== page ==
KESC plea to increase power tariff slammed at hearing

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Karachi  The proposal to increase power tariffs by Rs1.78 per kilowatt an hour was slammed at a public hearing on Monday. They participants said that the Karachi Electric Supply Company’s (KESC) demand to increase the tariff on account of the excessive use of furnace oil was unjustified as the power utility relied heavily on the cheaper natural gas for its power generation.


The hearing was organised under the aegis of the National Electric Power Regularity Authority (Nepra), which invited public feedback on KESC’s petition seeking the tariff increase for the quarter of January to March 2013 on account of fuel adjustment charges.


The (KESC) filed the petition and claimed that it had purchased expensive furnace oil in bulk quantity to facilitate 202 million consumers in the city.


Two members of Nepra, Arif Khilji and Major Haroon, came to Karachi from Islamabad to chair the hearing, while Director Finance KESC Abdul Rauf Yousuf represented the power utility. Around 150 people participated in the hearing and expressed their concern against KESC demands of fuel adjustment charges.


The power utility’s representatives showed a number of charts and other data to strengthen their case; however, the other participants, mainly industrialists and representatives of commercial associations, strongly opposed the proposal. They alleged that the petition filed by the KESC was misguiding Nepra. Dr Qazi Ahmad Kamal, representing the Karachi Chamber of Commerce and Industry (KCCI), said that KESC was openly violating Nepra rules and regulations, but no action was ever taken against the power utility. He felt it was ironic that Nepra had mostly accepted the petitions filed by the KESC.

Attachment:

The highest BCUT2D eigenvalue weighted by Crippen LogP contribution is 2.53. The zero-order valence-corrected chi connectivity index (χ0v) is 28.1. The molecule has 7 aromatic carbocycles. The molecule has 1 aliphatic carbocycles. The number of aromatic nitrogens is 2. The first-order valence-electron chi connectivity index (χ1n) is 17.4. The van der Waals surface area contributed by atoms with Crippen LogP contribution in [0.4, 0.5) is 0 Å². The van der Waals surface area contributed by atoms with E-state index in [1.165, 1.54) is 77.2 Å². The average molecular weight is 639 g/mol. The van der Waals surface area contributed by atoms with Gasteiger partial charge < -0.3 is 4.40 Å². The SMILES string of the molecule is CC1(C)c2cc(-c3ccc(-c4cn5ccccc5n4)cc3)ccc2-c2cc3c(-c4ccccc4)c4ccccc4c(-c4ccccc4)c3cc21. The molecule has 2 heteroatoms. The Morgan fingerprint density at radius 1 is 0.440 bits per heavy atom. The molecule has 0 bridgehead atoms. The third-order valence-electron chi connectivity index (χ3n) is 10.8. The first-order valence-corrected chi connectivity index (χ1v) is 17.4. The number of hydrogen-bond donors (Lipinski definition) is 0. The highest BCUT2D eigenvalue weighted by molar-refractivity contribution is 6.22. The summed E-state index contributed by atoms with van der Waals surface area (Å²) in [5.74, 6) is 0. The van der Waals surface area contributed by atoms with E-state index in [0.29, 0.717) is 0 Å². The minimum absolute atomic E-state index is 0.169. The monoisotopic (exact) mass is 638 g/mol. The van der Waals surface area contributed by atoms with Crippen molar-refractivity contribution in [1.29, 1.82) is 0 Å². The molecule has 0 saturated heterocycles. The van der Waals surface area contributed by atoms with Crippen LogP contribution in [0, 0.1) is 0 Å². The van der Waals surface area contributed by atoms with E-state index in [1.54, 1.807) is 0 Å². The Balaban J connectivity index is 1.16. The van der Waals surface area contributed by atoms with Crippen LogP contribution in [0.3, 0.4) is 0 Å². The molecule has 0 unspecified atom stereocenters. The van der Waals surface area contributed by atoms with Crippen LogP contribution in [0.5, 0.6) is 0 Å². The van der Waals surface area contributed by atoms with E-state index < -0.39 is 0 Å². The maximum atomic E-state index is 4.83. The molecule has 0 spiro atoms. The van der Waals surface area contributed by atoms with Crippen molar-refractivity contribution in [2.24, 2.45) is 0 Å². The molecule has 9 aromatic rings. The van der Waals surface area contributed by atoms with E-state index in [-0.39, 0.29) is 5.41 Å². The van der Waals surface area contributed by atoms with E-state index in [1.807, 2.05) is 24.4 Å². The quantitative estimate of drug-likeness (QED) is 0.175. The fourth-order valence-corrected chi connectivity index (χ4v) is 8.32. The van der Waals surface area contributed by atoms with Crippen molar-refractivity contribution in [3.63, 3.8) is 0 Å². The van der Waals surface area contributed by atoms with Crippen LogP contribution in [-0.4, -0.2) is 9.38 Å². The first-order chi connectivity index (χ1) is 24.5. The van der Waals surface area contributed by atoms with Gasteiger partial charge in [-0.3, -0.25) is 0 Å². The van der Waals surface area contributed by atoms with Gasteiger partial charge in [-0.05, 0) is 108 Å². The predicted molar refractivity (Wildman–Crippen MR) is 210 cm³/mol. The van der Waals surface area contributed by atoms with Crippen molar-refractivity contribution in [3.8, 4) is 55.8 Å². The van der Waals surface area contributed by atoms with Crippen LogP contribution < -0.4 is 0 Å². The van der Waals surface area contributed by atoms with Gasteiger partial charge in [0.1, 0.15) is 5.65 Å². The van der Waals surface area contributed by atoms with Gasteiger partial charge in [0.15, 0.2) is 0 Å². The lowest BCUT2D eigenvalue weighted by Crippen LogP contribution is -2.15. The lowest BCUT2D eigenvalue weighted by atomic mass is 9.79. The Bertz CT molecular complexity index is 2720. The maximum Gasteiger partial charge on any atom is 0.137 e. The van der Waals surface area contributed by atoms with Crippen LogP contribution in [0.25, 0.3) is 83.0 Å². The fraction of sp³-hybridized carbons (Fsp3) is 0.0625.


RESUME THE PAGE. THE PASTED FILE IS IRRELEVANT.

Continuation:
Kamal highlighted that Nepra rules clearly stated that power distribution companies should refrain from load shedding, but the KESC clearly failed to meet these regulations.


Engineer Jabbar, a representative of the SITE Association, questioned that if KESC had purchased expensive fuel in bulk quantity; why was there a massive amount of load shedding whenever a shortage of natural gas supply occurred?


Jabbar termed the fuel adjustment charges is a tactic for minting money from consumersVice President Shabab-e-Milli Abu Bakar Usman claimed during the hearing that industries had to suspend production due to prolonged load shedding and KESC forcefully disconnected power supply to factories that were not using its electricity.


The participants of the hearing said that industrialists were interested in cooperating with the KESC and paying off all dues if the power utility started providing uninterrupted supply.


Ch Mazhar Ali, a secretary general of the KESC Shareholders’ Association, said that the power utility claimed its power plants were quite old and therefore consumed more fuel and produced less electricity.


He said that on the other hand, private independent power producers were producing more power than KESC despite the fact that their plants were running on older engines.

Courtesy:  The News

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